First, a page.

October 23, 2021

What’s the worst that could happen?

“He who is not every day conquering some fear has not learned the secret of life.” –Ralph Waldo Emerson

At one point in my life, I realized I lived in total fear. Reading my journals from that long ago time, I was afraid of everything. Failure in my job, people, going broke, that there was something wrong with me, that I’d never find someone to love. I’d lived in that place so long I didn’t realize it. It was just normal for me.

When I came to that realization it was a jolt. I didn’t want to live in fear. I wanted peace and calm, self confidence and optimism.

Fast forward to today and all of us are living in a time of great anxiety. But this time we’re facing life and death stuff – like the pandemic, the economy and the direction of our country.

Listing your fears

It seems like every year someone comes out with a list of the top ten things people fear. Public speaking is often number one and death, snakes, spiders/insects, and heights usually show up, too.

I’m not even going to try getting over my fear of snakes or insects. But I got over my fear of public speaking by joining a Toastmasters group. It was one of the best things I’ve ever done for myself.

The thing about fears is you have to face them and that’s why it’s a good exercise to list them. If you’ve got a list in front of you, you can start another list – this one about the things you can do about your fears.

An example

So, if I made a list and put my fear of snakes or insects or heights on it, the second list would be something like: I’m staying away from those critters or I’m not getting close to the edge of a cliff.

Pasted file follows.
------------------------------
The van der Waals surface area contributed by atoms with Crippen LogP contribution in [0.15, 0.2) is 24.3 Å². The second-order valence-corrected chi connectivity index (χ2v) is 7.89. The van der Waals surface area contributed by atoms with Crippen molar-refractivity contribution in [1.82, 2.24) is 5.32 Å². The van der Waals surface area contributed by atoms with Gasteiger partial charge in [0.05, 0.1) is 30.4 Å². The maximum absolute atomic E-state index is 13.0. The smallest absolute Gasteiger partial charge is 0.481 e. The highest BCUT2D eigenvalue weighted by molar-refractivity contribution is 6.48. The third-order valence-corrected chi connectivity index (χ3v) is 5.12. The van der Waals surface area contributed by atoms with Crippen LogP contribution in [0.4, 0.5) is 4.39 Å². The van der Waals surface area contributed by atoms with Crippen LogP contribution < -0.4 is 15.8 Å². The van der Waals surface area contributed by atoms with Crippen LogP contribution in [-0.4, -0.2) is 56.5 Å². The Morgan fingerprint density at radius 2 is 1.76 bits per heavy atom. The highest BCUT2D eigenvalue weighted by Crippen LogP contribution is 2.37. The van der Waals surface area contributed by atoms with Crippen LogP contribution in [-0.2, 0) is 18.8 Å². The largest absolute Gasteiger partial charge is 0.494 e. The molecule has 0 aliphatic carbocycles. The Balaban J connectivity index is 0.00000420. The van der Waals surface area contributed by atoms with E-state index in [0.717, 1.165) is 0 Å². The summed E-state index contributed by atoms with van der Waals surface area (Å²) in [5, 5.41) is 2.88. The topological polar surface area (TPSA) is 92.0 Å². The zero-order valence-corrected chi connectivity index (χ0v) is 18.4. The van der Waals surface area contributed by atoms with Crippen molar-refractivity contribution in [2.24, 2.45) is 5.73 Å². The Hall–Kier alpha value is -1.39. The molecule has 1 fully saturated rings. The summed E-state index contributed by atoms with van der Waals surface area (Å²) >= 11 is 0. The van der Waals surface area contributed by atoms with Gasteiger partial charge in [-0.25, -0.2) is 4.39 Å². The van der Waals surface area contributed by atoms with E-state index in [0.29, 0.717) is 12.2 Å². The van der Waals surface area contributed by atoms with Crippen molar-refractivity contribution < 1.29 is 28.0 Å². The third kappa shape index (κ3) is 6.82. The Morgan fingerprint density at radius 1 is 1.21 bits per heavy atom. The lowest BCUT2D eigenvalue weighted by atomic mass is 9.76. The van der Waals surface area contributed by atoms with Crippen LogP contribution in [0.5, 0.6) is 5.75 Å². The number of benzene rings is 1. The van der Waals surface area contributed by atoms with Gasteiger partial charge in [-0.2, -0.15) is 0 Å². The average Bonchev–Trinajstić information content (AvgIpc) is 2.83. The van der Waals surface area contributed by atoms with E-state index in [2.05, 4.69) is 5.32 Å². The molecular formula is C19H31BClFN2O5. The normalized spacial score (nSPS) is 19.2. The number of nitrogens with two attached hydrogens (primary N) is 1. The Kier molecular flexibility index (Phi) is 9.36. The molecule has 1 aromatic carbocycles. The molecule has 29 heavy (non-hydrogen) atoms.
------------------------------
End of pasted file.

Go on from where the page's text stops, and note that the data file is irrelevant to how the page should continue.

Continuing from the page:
I might also mention that if I come upon a snake, I’m going to back away slowly. Same thing with a bug.

You deal with fear by getting practical, deciding what actions you can take and the real truth about your situation.

[Note: The painting above is “The Scream” by Edvard Munch.]

Writing spark

Write down 50 things you’re afraid of.  It’s okay to repeat, but write as quickly as you can so as to access your subconscious fears.

Then go through the list and group your fears in categories. Are you most afraid for your health, your financial well-being or something else?

Then make a second list focusing on action and reality. For example:

I’m afraid I’ll go broke.    =>    I have enough money right now and haven’t gone broke yet.

I’m afraid I’ll go broke.    =>    I can cut back on unnecessary spending and get a part-time job.

If I go broke, what will I do? => Ask someone for a loan; cash in my IRA; sell my car.

Notice how you feel about your fears after this exercise.

“I’m not afraid of storms, for I’m learning how to sail my ship.”
–Louisa May Alcott

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